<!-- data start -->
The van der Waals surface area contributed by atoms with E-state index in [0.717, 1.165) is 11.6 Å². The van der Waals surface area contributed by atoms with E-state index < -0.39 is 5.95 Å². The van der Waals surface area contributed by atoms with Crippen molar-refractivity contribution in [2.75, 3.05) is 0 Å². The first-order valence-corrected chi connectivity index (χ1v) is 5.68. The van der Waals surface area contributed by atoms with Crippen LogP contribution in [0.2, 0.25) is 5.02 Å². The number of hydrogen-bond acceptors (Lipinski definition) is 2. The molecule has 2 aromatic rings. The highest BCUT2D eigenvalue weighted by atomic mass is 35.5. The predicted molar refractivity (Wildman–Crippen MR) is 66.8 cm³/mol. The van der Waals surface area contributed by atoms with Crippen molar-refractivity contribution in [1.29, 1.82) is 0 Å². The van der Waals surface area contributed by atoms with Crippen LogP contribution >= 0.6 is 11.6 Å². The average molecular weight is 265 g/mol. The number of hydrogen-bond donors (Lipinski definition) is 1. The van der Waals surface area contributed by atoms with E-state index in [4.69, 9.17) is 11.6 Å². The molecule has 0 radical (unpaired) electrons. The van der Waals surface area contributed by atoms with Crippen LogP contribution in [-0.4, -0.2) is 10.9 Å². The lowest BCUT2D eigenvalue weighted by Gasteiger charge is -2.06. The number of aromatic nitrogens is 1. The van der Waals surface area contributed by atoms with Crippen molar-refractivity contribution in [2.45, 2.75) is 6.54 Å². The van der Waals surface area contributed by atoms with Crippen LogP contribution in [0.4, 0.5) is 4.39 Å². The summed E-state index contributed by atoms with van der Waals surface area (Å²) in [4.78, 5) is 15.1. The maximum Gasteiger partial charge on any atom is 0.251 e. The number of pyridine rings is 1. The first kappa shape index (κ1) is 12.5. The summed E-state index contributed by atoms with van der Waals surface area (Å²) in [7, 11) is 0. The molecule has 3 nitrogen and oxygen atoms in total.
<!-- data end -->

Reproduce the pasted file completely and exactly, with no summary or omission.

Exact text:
The van der Waals surface area contributed by atoms with E-state index in [0.717, 1.165) is 11.6 Å². The van der Waals surface area contributed by atoms with E-state index < -0.39 is 5.95 Å². The van der Waals surface area contributed by atoms with Crippen molar-refractivity contribution in [2.75, 3.05) is 0 Å². The first-order valence-corrected chi connectivity index (χ1v) is 5.68. The van der Waals surface area contributed by atoms with Crippen LogP contribution in [0.2, 0.25) is 5.02 Å². The number of hydrogen-bond acceptors (Lipinski definition) is 2. The molecule has 2 aromatic rings. The highest BCUT2D eigenvalue weighted by atomic mass is 35.5. The predicted molar refractivity (Wildman–Crippen MR) is 66.8 cm³/mol. The van der Waals surface area contributed by atoms with Crippen molar-refractivity contribution in [1.29, 1.82) is 0 Å². The van der Waals surface area contributed by atoms with Crippen LogP contribution >= 0.6 is 11.6 Å². The average molecular weight is 265 g/mol. The number of hydrogen-bond donors (Lipinski definition) is 1. The van der Waals surface area contributed by atoms with E-state index in [4.69, 9.17) is 11.6 Å². The molecule has 0 radical (unpaired) electrons. The van der Waals surface area contributed by atoms with Crippen LogP contribution in [-0.4, -0.2) is 10.9 Å². The lowest BCUT2D eigenvalue weighted by Gasteiger charge is -2.06. The number of aromatic nitrogens is 1. The van der Waals surface area contributed by atoms with Crippen molar-refractivity contribution in [2.45, 2.75) is 6.54 Å². The van der Waals surface area contributed by atoms with Crippen LogP contribution in [0.4, 0.5) is 4.39 Å². The summed E-state index contributed by atoms with van der Waals surface area (Å²) in [4.78, 5) is 15.1. The maximum Gasteiger partial charge on any atom is 0.251 e. The number of pyridine rings is 1. The first kappa shape index (κ1) is 12.5. The summed E-state index contributed by atoms with van der Waals surface area (Å²) in [7, 11) is 0. The molecule has 3 nitrogen and oxygen atoms in total.